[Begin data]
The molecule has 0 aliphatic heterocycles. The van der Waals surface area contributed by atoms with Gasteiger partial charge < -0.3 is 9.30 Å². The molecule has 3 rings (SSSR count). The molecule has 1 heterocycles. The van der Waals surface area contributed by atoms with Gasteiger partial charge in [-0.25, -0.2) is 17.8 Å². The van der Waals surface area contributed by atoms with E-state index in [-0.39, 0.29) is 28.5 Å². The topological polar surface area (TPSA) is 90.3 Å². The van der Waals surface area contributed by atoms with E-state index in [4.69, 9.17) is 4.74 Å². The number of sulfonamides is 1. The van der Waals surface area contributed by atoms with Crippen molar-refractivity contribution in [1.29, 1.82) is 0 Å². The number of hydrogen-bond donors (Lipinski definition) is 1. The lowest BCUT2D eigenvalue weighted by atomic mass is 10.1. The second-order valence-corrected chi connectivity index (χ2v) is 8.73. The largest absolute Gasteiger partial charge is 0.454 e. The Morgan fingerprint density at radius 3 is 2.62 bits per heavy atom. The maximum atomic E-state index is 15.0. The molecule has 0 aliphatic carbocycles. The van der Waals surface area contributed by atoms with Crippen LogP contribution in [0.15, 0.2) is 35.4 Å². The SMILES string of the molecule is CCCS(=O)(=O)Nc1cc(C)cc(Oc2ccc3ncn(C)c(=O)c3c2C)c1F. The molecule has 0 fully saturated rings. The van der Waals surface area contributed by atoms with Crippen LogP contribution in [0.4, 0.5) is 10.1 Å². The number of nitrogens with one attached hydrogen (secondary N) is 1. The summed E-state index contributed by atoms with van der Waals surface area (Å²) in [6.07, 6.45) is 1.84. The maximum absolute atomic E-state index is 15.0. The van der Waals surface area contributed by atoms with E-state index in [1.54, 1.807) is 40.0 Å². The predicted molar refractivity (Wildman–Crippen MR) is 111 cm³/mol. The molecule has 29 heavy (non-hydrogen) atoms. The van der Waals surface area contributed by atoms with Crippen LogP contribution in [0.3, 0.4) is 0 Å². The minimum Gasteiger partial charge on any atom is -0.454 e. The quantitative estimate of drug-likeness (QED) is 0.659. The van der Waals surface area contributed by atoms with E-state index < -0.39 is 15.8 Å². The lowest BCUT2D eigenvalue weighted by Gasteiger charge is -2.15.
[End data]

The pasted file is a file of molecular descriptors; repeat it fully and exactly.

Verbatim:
The molecule has 0 aliphatic heterocycles. The van der Waals surface area contributed by atoms with Gasteiger partial charge < -0.3 is 9.30 Å². The molecule has 3 rings (SSSR count). The molecule has 1 heterocycles. The van der Waals surface area contributed by atoms with Gasteiger partial charge in [-0.25, -0.2) is 17.8 Å². The van der Waals surface area contributed by atoms with E-state index in [-0.39, 0.29) is 28.5 Å². The topological polar surface area (TPSA) is 90.3 Å². The van der Waals surface area contributed by atoms with E-state index in [4.69, 9.17) is 4.74 Å². The number of sulfonamides is 1. The van der Waals surface area contributed by atoms with Crippen molar-refractivity contribution in [1.29, 1.82) is 0 Å². The number of hydrogen-bond donors (Lipinski definition) is 1. The lowest BCUT2D eigenvalue weighted by atomic mass is 10.1. The second-order valence-corrected chi connectivity index (χ2v) is 8.73. The largest absolute Gasteiger partial charge is 0.454 e. The Morgan fingerprint density at radius 3 is 2.62 bits per heavy atom. The maximum atomic E-state index is 15.0. The molecule has 0 aliphatic carbocycles. The van der Waals surface area contributed by atoms with Crippen LogP contribution in [0.15, 0.2) is 35.4 Å². The SMILES string of the molecule is CCCS(=O)(=O)Nc1cc(C)cc(Oc2ccc3ncn(C)c(=O)c3c2C)c1F. The molecule has 0 fully saturated rings. The van der Waals surface area contributed by atoms with Crippen LogP contribution in [0.4, 0.5) is 10.1 Å². The number of nitrogens with one attached hydrogen (secondary N) is 1. The summed E-state index contributed by atoms with van der Waals surface area (Å²) in [6.07, 6.45) is 1.84. The maximum absolute atomic E-state index is 15.0. The van der Waals surface area contributed by atoms with E-state index in [1.54, 1.807) is 40.0 Å². The predicted molar refractivity (Wildman–Crippen MR) is 111 cm³/mol. The molecule has 29 heavy (non-hydrogen) atoms. The van der Waals surface area contributed by atoms with Crippen LogP contribution in [0.3, 0.4) is 0 Å². The minimum Gasteiger partial charge on any atom is -0.454 e. The quantitative estimate of drug-likeness (QED) is 0.659. The van der Waals surface area contributed by atoms with E-state index < -0.39 is 15.8 Å². The lowest BCUT2D eigenvalue weighted by Gasteiger charge is -2.15.